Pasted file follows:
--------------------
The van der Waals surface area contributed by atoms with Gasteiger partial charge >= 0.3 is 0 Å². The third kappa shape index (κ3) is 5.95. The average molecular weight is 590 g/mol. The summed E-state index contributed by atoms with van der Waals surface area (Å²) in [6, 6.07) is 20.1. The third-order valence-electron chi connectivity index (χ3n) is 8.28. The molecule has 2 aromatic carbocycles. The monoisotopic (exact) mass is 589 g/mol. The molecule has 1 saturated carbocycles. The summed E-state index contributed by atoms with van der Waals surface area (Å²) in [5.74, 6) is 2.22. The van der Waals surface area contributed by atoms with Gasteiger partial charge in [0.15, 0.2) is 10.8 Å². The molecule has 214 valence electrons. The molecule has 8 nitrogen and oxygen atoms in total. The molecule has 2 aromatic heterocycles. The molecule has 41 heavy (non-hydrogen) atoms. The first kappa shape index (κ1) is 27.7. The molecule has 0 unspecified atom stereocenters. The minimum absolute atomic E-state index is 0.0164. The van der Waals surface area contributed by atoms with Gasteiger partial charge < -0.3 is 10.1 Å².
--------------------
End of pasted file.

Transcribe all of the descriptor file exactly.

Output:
The van der Waals surface area contributed by atoms with Gasteiger partial charge >= 0.3 is 0 Å². The third kappa shape index (κ3) is 5.95. The average molecular weight is 590 g/mol. The summed E-state index contributed by atoms with van der Waals surface area (Å²) in [6, 6.07) is 20.1. The third-order valence-electron chi connectivity index (χ3n) is 8.28. The molecule has 2 aromatic carbocycles. The monoisotopic (exact) mass is 589 g/mol. The molecule has 1 saturated carbocycles. The summed E-state index contributed by atoms with van der Waals surface area (Å²) in [5.74, 6) is 2.22. The van der Waals surface area contributed by atoms with Gasteiger partial charge in [0.15, 0.2) is 10.8 Å². The molecule has 214 valence electrons. The molecule has 8 nitrogen and oxygen atoms in total. The molecule has 2 aromatic heterocycles. The molecule has 41 heavy (non-hydrogen) atoms. The first kappa shape index (κ1) is 27.7. The molecule has 0 unspecified atom stereocenters. The minimum absolute atomic E-state index is 0.0164. The van der Waals surface area contributed by atoms with Gasteiger partial charge < -0.3 is 10.1 Å².